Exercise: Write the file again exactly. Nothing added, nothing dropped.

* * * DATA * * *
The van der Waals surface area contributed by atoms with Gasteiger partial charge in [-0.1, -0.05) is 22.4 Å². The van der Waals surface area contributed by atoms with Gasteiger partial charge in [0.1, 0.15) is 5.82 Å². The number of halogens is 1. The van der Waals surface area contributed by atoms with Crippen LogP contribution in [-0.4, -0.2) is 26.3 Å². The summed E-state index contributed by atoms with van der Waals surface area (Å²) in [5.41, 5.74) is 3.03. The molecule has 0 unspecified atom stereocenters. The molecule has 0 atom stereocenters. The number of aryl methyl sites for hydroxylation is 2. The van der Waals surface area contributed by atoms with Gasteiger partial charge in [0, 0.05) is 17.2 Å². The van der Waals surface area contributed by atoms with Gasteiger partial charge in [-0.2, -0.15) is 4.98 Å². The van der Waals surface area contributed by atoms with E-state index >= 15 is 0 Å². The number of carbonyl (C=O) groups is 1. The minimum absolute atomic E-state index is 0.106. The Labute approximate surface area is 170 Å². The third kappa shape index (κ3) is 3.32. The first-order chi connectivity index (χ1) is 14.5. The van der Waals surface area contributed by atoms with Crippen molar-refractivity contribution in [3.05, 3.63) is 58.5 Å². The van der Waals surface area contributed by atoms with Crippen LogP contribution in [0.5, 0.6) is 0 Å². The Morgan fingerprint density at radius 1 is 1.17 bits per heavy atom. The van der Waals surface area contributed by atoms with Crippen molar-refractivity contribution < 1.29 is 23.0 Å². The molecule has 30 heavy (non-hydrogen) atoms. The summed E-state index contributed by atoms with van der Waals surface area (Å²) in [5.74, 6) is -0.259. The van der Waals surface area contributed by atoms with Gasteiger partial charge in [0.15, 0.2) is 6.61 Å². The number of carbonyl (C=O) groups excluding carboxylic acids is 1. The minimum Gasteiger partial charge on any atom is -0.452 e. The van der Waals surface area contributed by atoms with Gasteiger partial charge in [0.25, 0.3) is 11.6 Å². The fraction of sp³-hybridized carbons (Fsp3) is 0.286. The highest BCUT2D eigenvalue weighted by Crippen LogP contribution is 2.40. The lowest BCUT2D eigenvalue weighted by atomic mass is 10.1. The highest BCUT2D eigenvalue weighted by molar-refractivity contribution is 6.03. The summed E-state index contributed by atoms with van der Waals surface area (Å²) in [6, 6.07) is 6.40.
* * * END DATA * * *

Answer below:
The van der Waals surface area contributed by atoms with Gasteiger partial charge in [-0.1, -0.05) is 22.4 Å². The van der Waals surface area contributed by atoms with Gasteiger partial charge in [0.1, 0.15) is 5.82 Å². The number of halogens is 1. The van der Waals surface area contributed by atoms with Crippen LogP contribution in [-0.4, -0.2) is 26.3 Å². The summed E-state index contributed by atoms with van der Waals surface area (Å²) in [5.41, 5.74) is 3.03. The molecule has 0 unspecified atom stereocenters. The molecule has 0 atom stereocenters. The number of aryl methyl sites for hydroxylation is 2. The van der Waals surface area contributed by atoms with Gasteiger partial charge in [0, 0.05) is 17.2 Å². The van der Waals surface area contributed by atoms with Gasteiger partial charge in [-0.2, -0.15) is 4.98 Å². The van der Waals surface area contributed by atoms with E-state index >= 15 is 0 Å². The number of carbonyl (C=O) groups is 1. The minimum absolute atomic E-state index is 0.106. The Labute approximate surface area is 170 Å². The third kappa shape index (κ3) is 3.32. The first-order chi connectivity index (χ1) is 14.5. The van der Waals surface area contributed by atoms with Crippen molar-refractivity contribution in [3.05, 3.63) is 58.5 Å². The van der Waals surface area contributed by atoms with Crippen LogP contribution in [0.5, 0.6) is 0 Å². The Morgan fingerprint density at radius 1 is 1.17 bits per heavy atom. The van der Waals surface area contributed by atoms with Crippen molar-refractivity contribution < 1.29 is 23.0 Å². The molecule has 30 heavy (non-hydrogen) atoms. The summed E-state index contributed by atoms with van der Waals surface area (Å²) in [5.74, 6) is -0.259. The van der Waals surface area contributed by atoms with Gasteiger partial charge in [0.15, 0.2) is 6.61 Å². The number of carbonyl (C=O) groups excluding carboxylic acids is 1. The minimum Gasteiger partial charge on any atom is -0.452 e. The van der Waals surface area contributed by atoms with Gasteiger partial charge in [0.25, 0.3) is 11.6 Å². The fraction of sp³-hybridized carbons (Fsp3) is 0.286. The highest BCUT2D eigenvalue weighted by Crippen LogP contribution is 2.40. The lowest BCUT2D eigenvalue weighted by atomic mass is 10.1. The highest BCUT2D eigenvalue weighted by molar-refractivity contribution is 6.03. The summed E-state index contributed by atoms with van der Waals surface area (Å²) in [6, 6.07) is 6.40.